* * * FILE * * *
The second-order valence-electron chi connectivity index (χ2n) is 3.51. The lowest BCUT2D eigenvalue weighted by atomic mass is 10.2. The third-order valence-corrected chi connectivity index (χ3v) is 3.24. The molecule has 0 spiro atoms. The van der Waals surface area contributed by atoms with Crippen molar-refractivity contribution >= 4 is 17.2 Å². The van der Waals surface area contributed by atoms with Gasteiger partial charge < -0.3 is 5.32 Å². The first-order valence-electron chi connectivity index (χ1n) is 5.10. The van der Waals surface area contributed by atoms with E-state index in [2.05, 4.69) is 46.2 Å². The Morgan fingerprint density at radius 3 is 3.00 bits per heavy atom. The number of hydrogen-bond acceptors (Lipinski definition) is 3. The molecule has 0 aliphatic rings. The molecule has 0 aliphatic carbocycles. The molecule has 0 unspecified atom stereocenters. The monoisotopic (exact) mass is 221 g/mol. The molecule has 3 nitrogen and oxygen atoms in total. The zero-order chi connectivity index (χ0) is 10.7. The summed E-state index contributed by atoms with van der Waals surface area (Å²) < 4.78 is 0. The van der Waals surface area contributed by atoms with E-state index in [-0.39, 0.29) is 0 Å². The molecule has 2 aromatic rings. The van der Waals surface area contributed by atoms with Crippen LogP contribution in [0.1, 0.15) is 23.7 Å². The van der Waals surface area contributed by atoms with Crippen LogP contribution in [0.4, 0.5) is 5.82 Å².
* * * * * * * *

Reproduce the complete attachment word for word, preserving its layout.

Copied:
The second-order valence-electron chi connectivity index (χ2n) is 3.51. The lowest BCUT2D eigenvalue weighted by atomic mass is 10.2. The third-order valence-corrected chi connectivity index (χ3v) is 3.24. The molecule has 0 spiro atoms. The van der Waals surface area contributed by atoms with Crippen molar-refractivity contribution >= 4 is 17.2 Å². The van der Waals surface area contributed by atoms with Gasteiger partial charge < -0.3 is 5.32 Å². The first-order valence-electron chi connectivity index (χ1n) is 5.10. The van der Waals surface area contributed by atoms with E-state index in [2.05, 4.69) is 46.2 Å². The Morgan fingerprint density at radius 3 is 3.00 bits per heavy atom. The number of hydrogen-bond acceptors (Lipinski definition) is 3. The molecule has 0 aliphatic rings. The molecule has 0 aliphatic carbocycles. The molecule has 0 unspecified atom stereocenters. The monoisotopic (exact) mass is 221 g/mol. The molecule has 3 nitrogen and oxygen atoms in total. The zero-order chi connectivity index (χ0) is 10.7. The summed E-state index contributed by atoms with van der Waals surface area (Å²) < 4.78 is 0. The van der Waals surface area contributed by atoms with E-state index in [-0.39, 0.29) is 0 Å². The molecule has 2 aromatic rings. The van der Waals surface area contributed by atoms with Crippen LogP contribution in [0.1, 0.15) is 23.7 Å². The van der Waals surface area contributed by atoms with Crippen LogP contribution in [0.4, 0.5) is 5.82 Å².